About Gwendolyn Craig

Gwen is an award-winning journalist covering environmental policy for the Explorer since January 2020. She also takes photos and videos for the Explorer's magazine and website. She is a current member of the Legislative Correspondents Association of New York. Gwen has worked at various news outlets since 2015. Prior to moving to upstate New York, she worked for a D.C. Metro-area public relations firm, producing digital content for clients including the World Health Organization, the Low Income Investment Fund and Rights and Resources Initiative. She has a master's degree in journalism from the S.I. Newhouse School of Public Communications at Syracuse University. She has bachelor's degrees in English and journalism, with a concentration in ecology and evolutionary biology, from the University of Connecticut. Gwen is also a part-time figure skating coach. Contact her at (518) 524-2902 or gwen@adirondackexplorer.org. Sign up for Gwen’s newsletter here.

Reader Interactions


  1. Tytis Alexander Markwardt says

    Great News for us from the “Lorax community”. Our rebellious words and actions against unfit and unfair tyrants have created a new pathway. Now our planet and it’s inhabits can thank us for a number more years without facing negative human impact.
    Mother nature will ALWAYS SUCCEED.
    Enjoy our planet for all of its beauty naturally. Like the noseeums and black flies 🙂

  2. Nathan thomas says

    So let me get this straight. If you’re building a trail you have to count every tree 1” in diameter at breast height. I’m 6’6” tall so any growth under 5’ tall doesn’t count. Brace yourself the next lawsuit will be defining chest height!

    • Josh Wilson says

      Diameter at breast height (DBH) is a widely accepted method of measuring the size of trees. “Breast height” is standardized at 4.5 feet (measured from the ground up) and DBH can be measured with a specially calibrated tape measure called a diameter tape. It has nothing to do with the height of the person measuring the tree.

      For the purposes of building foot, bike and ski trails – the process of marking and counting trees is relatively straightforward and is easily incorporated into the trail design process. For reference, a tree with a 1-inch DBH is roughly the size of a common broomstick. A tree with a 3-inch DBH is roughly the size of a soda can.

      Most of the articles on this subject don’t bother to make a distinction between the number of trees (on average) that were cut to build the Class II snowmobile trails (the subject of the Protect v. DEC lawsuits) and other trails that are commonly constructed on state lands. The result is ongoing confusion about the level of tree cutting that is legally permissible for trail construction on state lands.

      Here’s a quick comparison.

      From Protect v. DEC court record:
      Average # of trees cut per mile of Class II snowmobile trail (across 27 miles of trail):
      3″ DBH or bigger – 200 per mile
      1″ – 3″ DBH – 1000 per mile

      Compare that to an approximately 1-mile segment of bike/foot trail recently approved for construction in the Saranac Lakes Wild Forest.
      Exact number of trees cut per mile:
      3″ DBH or bigger – 2 per mile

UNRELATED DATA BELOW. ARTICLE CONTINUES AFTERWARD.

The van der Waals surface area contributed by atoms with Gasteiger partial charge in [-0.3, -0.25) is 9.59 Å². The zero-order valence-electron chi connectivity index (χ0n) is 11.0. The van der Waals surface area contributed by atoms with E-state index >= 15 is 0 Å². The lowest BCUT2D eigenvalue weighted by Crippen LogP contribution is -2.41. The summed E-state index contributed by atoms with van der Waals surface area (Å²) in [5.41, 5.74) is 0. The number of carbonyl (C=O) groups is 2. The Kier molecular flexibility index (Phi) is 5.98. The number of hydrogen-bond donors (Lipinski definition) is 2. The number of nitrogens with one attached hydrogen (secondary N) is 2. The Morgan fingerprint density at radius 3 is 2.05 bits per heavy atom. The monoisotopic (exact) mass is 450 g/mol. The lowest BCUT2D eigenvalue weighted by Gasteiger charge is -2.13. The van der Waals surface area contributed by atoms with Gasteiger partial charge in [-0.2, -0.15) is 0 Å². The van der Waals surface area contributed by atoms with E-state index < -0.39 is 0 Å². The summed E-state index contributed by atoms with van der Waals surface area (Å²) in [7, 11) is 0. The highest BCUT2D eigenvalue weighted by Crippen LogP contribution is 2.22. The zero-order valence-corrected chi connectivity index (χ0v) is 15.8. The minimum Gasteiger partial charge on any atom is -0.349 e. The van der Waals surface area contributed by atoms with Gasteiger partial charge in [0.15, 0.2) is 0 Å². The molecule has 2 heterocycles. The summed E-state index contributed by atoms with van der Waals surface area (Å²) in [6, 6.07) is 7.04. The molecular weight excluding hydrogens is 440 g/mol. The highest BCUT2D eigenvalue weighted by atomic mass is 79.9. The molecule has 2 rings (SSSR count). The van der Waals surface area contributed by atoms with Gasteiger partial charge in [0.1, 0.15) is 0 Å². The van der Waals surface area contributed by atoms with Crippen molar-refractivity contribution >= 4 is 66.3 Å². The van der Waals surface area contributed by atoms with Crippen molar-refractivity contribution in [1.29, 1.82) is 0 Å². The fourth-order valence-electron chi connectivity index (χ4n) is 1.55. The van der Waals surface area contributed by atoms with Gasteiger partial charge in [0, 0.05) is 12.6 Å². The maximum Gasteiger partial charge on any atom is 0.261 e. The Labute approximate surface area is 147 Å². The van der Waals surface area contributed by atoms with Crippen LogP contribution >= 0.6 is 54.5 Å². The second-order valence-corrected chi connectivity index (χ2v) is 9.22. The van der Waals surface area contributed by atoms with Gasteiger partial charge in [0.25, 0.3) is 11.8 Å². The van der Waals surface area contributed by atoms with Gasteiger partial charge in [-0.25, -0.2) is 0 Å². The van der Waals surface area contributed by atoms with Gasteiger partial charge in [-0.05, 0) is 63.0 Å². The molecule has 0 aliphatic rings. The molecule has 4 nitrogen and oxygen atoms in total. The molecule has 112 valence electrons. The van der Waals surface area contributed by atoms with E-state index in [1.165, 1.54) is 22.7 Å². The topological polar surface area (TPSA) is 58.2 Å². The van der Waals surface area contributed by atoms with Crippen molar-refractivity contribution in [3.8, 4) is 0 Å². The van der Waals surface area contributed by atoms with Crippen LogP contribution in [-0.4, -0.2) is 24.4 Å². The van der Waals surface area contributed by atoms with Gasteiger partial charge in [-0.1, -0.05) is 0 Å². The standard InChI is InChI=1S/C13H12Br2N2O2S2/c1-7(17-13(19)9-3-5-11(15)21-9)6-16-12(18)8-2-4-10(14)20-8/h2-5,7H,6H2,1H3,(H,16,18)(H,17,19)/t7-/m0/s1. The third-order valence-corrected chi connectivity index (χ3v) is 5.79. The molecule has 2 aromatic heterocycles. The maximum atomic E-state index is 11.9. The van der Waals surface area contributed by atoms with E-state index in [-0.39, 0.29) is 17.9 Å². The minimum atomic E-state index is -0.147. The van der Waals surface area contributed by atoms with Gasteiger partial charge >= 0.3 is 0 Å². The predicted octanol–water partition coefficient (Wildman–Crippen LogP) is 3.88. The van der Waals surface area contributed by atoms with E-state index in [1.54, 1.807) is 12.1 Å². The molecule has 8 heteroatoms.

1″-3″ DBH – 47 per mile

      This is just one trail, but the distinction is very clear. Mountain bike, cross country ski and foot trails can be designed and constructed without requiring anywhere close to the levels of tree cutting at question in the Protect v. DEC court decision. We can’t speak for all trail builders, but BETA’s preferred approach when designing mountain bike and ski trails is to avoid as much tree cutting as possible, especially mid-story and mature trees. In most forest types, it is relatively easy to follow the contours of the forest floor and take advantage of natural openings. The more trees that are cut, the more work for the trail builder. Trail building is hard enough work as it is.

      The Balsam Lake v. DEC case provides the lower threshold for permissible tree cutting – in that case the court found that cutting approximately 350 trees for a 2-mile XC ski trail DID NOT violate Article XIV (175 per mile). So long as future projects stay below this threshold, there should be no issue. The Protect v. DEC cases provide the upper threshold (see previous tree counts – roughly 1200 tree per mile). The court found this was unconstitutional.

      Any project requiring a removal of timber that falls within that tree cutting range – between 175/mile and 1200/mile – seems to be in a gray area until the state or the courts provide further definition for what constitutes a removal of trees to a “material or substantial” degree with respect to Article XIV.

      Josh Wilson, Barkeater Trails Alliance
      Member of the DEC Trail Stewardship Working Group

  3. David Gibson says

    In designing and building the bicycle trail system in Saranac Lake Wild Forest, Josh Wilson and BETA have demonstrated how to go about the work without violating Article XIV’s prohibition on degrading wild forest character and material tree cutting. Thank you, Josh and BETA for all the planning and design you put in before you construct sustainable trails.

  4. Raymond P. Budnick says

    Amazing how many readers will argue the worth of a 1 inch tree, yet will support termination of nearly fully developed human’s.

  5. Steve Gloo says

    The only people gaining anything from this action were the lawyers, and is typical, the end result is rulings that require lawyers to further clarify.

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